25 Ways to Be Proactive When Times Are Tough
Author and award-winning teacher Julia G. Thompson is best known for her advice and “survival tips” for beginning teachers. See all of her articles for MiddleWeb here
Having a bad day at school? Try the following strategies to banish the stress that comes when everything seems to be going wrong.
1. Go to your school’s media center and escape into a good book or read a newspaper for a few minutes.
2. Talk things over with a sympathetic colleague or mentor.
3. Take a brisk walk around the perimeter of your building.
4. Refuse to take it personally when students are rude or disruptive.
5. If you have too much to do, divide each task into manageable amounts and get busy.
6. There are several free apps for mindfulness or meditation. If you would like to try one, a good place to start is with Calm.
7. Take a break. Change activities. Do something you enjoy instead of dealing with drudgery.
8. Close your classroom door. Set a timer for five minutes. Allow yourself to just rest and be quiet.
9. Grab a sheet of paper and a pencil. Brainstorm solutions to the cause of your stress.
10. Listen to relaxing (or energizing) music for a few minutes. The Internet radio service Pandora (http://www.pandora.com) makes it easy for listeners to create personal listening stations. Create a “soothe and smooth” playlist for tough times (share with your students when appropriate).
11. Eat a healthful snack. Junk food will cheer you up for only a few minutes.
12. Even though using mindfulness activities in class for students is now a widespread practice, there are plenty of benefits for teachers as well. A useful site designed specifically for educators is Mindful Teachers.
13. Acknowledge that you are genuinely upset. Denial doesn’t solve problems.
14. Plan a fun activity that you can anticipate with pleasure.
15. Ask your students for their advice if the problem is one where they can help.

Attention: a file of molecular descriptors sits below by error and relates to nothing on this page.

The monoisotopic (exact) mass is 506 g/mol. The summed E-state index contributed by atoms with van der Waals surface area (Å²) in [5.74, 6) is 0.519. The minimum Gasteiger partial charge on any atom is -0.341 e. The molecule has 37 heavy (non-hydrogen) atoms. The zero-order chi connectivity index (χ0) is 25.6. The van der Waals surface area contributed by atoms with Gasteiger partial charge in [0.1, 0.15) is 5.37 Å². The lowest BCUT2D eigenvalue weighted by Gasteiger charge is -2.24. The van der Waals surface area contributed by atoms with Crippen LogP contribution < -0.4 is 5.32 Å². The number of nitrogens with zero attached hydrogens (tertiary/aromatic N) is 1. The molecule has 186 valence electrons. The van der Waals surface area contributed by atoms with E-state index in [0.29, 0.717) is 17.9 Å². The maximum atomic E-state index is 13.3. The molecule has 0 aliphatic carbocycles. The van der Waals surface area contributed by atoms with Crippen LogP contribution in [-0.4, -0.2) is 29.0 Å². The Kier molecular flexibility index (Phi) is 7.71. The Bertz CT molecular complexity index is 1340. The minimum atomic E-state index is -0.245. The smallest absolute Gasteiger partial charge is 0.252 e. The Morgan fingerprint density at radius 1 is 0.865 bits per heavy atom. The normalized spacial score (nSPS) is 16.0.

16. Clear up some clutter. Tidy your desk or your classroom.
17. Shift your activity. Move to another location in your building or campus, if possible.
18. Ask for help. Doing this can allow you to move closer to a positive resolution to a problem.
19. Post a funny cartoon, meme, or photo where you can see it when you need a laugh during the school day.
20. Tackle busywork: grade quiz papers, answer e-mail, anything to be productive instead of paralyzed in negative emotions.
21. Deal systematically with the problems that cause stress. Don’t procrastinate. Cope.
22. When you find yourself dwelling on the negative things that can happen at school, make a conscious effort to reframe those thoughts in a positive manner. For example, instead of thinking “My students are always out of control after lunch,” try “My students need ways to channel their energy after lunch.”
23. Remind yourself once again that today’s problems likely won’t be important a year—or maybe even a week—from now.
24. Choose your battles. Is what you are stressed about worth your time and energy?
25. Take a deep breath. Hold to the count of three. Exhale slowly. Repeat until you feel calmer.
Questions to Discuss with Colleagues
Sharing ideas with colleagues is a helpful way to devise solutions to some of the problems that you must manage successfully at school. Here you will find several topics to open discussions with colleagues about successful instructional practices:
- You have had a stressful day at school in which nothing seemed to go as you had planned. What can you do to remain confident while learning from the events of this tough day?
- You just received an e-mail from your principal telling you that she will visit your classroom later in the day. Your lesson is not a very exciting one, nor is it particularly well structured. What should you do? Who can offer advice?